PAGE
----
Pharmacists can now refer obese people to free weight loss courses

Pharmacists can now refer obese people to free weight loss courses to help reduce burden on NHS

  • Pharmacists can from today refer obese people to free weight loss courses 
  • The move is set to boost health and reduce the burden of obesity on the NHS
  • Patients can ask be to signed up for the course or staff can recommend it 

Pharmacists can refer obese people to free weight loss courses from today in a bid to boost their health and reduce their burden on the NHS.

Patients can ask to be signed up for the 12-week programme or staff can recommend it if they think it will be beneficial.

The online NHS course includes access to tailored diet and exercise plans, apps and one-to-one training and support.

Three in five adults in England are overweight. More than one in four is obese, placing them at an increased risk of cancer, heart disease and type 2 diabetes (file photo used)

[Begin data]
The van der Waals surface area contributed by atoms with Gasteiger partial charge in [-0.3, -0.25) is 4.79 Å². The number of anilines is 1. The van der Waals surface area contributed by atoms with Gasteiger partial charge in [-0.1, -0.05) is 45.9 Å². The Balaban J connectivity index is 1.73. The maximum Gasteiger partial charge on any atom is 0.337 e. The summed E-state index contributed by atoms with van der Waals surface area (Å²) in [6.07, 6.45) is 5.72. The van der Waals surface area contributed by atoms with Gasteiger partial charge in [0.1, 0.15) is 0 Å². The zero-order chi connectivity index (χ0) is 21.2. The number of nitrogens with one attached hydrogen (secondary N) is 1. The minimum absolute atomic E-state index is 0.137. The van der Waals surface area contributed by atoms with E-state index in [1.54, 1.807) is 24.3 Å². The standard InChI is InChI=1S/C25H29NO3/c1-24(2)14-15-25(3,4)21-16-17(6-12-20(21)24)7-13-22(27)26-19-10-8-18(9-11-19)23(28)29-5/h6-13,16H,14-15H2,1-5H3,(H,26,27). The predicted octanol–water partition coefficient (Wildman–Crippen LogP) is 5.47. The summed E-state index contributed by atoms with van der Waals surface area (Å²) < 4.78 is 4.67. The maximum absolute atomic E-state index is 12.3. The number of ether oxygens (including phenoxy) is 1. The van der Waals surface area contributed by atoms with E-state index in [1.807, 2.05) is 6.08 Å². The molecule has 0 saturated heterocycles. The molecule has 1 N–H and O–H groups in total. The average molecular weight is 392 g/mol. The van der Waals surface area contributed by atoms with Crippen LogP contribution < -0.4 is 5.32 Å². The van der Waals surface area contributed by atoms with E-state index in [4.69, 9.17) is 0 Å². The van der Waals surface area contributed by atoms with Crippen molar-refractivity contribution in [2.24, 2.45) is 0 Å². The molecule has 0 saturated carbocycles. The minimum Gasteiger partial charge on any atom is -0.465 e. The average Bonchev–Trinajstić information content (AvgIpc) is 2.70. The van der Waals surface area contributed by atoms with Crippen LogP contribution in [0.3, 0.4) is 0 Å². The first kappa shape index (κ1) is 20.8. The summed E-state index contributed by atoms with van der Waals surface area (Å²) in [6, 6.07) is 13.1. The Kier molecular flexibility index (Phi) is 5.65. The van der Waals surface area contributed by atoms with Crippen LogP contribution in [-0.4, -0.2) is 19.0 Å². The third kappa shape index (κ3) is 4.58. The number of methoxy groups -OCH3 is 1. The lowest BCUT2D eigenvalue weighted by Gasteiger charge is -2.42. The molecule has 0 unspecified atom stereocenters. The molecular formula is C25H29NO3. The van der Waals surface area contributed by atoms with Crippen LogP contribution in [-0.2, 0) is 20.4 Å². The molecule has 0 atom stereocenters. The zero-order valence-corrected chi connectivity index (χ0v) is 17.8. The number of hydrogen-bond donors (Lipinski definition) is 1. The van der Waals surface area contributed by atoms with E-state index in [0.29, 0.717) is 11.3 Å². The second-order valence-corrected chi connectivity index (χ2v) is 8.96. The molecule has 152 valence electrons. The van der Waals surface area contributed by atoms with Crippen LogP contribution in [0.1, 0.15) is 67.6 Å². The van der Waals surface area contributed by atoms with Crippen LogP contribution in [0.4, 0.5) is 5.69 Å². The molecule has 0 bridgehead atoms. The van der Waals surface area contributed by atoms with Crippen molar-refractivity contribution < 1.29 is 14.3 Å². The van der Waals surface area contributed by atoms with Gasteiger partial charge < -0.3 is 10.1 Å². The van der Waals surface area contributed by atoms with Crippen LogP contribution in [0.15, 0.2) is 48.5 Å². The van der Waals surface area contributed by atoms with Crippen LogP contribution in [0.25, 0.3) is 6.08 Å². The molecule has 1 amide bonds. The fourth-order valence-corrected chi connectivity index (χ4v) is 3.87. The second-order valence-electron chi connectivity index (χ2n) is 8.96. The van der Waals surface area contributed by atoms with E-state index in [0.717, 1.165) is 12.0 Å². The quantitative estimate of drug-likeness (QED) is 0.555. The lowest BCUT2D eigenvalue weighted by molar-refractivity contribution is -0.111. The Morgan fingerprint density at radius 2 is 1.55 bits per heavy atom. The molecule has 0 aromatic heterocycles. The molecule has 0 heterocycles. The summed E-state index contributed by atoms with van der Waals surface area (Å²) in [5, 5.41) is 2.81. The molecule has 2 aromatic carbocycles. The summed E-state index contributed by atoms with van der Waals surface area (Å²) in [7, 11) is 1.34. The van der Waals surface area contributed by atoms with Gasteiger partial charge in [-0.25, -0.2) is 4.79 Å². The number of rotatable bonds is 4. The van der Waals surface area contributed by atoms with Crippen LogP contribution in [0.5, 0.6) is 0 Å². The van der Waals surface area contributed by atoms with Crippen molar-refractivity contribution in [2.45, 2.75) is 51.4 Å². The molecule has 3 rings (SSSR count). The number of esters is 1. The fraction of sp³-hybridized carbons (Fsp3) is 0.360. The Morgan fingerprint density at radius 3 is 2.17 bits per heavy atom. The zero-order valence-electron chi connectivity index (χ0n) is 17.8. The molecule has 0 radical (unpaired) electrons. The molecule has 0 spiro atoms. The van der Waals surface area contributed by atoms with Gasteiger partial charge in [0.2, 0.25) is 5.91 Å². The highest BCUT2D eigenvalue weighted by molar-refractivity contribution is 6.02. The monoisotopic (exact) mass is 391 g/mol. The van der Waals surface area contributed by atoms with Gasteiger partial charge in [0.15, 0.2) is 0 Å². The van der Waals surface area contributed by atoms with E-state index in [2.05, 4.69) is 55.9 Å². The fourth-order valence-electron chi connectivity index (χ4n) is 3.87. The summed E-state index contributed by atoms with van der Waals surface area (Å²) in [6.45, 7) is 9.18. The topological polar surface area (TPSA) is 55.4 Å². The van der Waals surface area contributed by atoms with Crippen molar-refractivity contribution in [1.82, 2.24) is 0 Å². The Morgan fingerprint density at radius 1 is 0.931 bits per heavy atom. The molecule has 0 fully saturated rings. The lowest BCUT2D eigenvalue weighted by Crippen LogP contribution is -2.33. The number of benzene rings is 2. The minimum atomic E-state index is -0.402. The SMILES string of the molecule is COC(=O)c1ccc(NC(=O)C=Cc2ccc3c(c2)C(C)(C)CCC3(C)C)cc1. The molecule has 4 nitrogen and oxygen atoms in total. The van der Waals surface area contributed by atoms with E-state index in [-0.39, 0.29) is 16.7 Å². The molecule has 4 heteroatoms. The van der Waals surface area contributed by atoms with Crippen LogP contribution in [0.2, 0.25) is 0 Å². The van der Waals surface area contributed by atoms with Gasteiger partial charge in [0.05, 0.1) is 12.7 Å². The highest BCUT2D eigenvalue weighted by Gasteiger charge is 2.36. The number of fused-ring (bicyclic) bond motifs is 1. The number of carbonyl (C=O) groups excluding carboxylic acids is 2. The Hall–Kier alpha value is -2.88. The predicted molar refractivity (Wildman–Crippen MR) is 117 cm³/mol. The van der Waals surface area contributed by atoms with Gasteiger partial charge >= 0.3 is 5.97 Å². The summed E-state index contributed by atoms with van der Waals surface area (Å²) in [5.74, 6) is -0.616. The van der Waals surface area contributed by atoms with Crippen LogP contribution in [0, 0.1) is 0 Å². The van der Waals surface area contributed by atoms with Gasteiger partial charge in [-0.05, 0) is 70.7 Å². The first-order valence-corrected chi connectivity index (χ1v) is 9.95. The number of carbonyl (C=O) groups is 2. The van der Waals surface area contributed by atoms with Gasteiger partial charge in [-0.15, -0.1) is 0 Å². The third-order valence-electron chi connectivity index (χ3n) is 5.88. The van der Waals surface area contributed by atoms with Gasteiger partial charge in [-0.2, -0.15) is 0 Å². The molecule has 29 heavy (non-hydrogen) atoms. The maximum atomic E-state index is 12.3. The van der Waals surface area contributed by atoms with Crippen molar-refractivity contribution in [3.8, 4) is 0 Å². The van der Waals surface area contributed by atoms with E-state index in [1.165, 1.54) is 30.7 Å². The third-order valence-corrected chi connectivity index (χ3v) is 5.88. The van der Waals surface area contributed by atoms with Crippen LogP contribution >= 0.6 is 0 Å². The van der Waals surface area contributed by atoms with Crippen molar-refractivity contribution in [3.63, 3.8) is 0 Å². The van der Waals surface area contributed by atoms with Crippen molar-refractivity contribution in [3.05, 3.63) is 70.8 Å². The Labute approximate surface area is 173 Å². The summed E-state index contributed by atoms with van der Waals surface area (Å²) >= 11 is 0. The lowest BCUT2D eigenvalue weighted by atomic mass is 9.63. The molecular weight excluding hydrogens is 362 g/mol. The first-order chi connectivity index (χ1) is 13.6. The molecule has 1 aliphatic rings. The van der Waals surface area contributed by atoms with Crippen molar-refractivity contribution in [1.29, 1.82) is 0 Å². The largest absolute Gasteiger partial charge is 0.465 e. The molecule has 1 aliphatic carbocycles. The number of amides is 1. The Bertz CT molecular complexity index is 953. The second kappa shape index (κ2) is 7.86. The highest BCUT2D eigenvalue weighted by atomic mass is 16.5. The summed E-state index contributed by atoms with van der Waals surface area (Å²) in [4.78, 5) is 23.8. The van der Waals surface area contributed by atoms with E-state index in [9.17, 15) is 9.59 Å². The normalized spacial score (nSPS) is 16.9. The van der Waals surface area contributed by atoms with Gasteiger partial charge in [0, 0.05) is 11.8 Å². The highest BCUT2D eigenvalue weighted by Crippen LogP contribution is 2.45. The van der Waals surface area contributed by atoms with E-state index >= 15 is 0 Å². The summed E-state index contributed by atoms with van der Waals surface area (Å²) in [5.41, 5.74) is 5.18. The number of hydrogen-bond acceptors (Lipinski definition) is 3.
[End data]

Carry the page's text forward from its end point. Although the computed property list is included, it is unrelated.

It is open to adults in England with high blood pressure or diabetes and a body mass index (BMI) of 30 or higher.

Those from Asian, black and minority ethnic backgrounds can join with a lower BMI of 27.5, due to their increased risk of type 2 diabetes.

Until now, patients had to be seen by their GP before they could access the course.

Three in five adults in England are overweight. More than one in four is obese, placing them at an increased risk of cancer, heart disease and type 2 diabetes.

The online NHS course includes access to tailored diet and exercise plans, apps and one-to-one training and support (file photo used)

Diabetes is estimated to cost the NHS £10billion a year, with one in 20 GP prescriptions issued to treat the condition.

Dr Bruce Warner, deputy chief pharmaceutical officer at NHS England, said: ‘Adults with obesity can now walk into any high street community pharmacy to take the first step on a life-changing weight loss journey.’

Projections show that the growing number of people with the condition could result in nearly 39,000 extra people having a heart attack in 2035, and more than 50,000 suffering a stroke. 

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